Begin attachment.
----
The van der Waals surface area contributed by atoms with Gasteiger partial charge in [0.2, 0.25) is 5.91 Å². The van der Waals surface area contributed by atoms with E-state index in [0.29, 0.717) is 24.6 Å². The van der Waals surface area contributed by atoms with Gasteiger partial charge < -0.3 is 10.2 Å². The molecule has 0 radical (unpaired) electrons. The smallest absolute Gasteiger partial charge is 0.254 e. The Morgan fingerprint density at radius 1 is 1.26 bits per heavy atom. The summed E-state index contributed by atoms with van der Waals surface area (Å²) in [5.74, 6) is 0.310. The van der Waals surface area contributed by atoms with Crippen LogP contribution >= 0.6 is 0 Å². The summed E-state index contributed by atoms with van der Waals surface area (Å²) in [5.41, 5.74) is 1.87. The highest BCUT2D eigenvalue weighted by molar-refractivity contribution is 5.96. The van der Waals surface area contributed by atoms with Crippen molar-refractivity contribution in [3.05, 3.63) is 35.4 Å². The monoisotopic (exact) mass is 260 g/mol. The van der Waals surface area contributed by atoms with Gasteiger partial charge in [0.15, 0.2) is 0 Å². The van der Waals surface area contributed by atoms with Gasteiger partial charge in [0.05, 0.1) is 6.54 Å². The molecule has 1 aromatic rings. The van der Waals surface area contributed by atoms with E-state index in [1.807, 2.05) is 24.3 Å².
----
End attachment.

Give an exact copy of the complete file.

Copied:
The van der Waals surface area contributed by atoms with Gasteiger partial charge in [0.2, 0.25) is 5.91 Å². The van der Waals surface area contributed by atoms with E-state index in [0.29, 0.717) is 24.6 Å². The van der Waals surface area contributed by atoms with Gasteiger partial charge < -0.3 is 10.2 Å². The molecule has 0 radical (unpaired) electrons. The smallest absolute Gasteiger partial charge is 0.254 e. The Morgan fingerprint density at radius 1 is 1.26 bits per heavy atom. The summed E-state index contributed by atoms with van der Waals surface area (Å²) in [5.74, 6) is 0.310. The van der Waals surface area contributed by atoms with Crippen LogP contribution >= 0.6 is 0 Å². The summed E-state index contributed by atoms with van der Waals surface area (Å²) in [5.41, 5.74) is 1.87. The highest BCUT2D eigenvalue weighted by molar-refractivity contribution is 5.96. The van der Waals surface area contributed by atoms with Crippen molar-refractivity contribution in [3.05, 3.63) is 35.4 Å². The monoisotopic (exact) mass is 260 g/mol. The van der Waals surface area contributed by atoms with Gasteiger partial charge in [0.15, 0.2) is 0 Å². The van der Waals surface area contributed by atoms with Gasteiger partial charge in [0.05, 0.1) is 6.54 Å². The molecule has 1 aromatic rings. The van der Waals surface area contributed by atoms with E-state index in [1.807, 2.05) is 24.3 Å².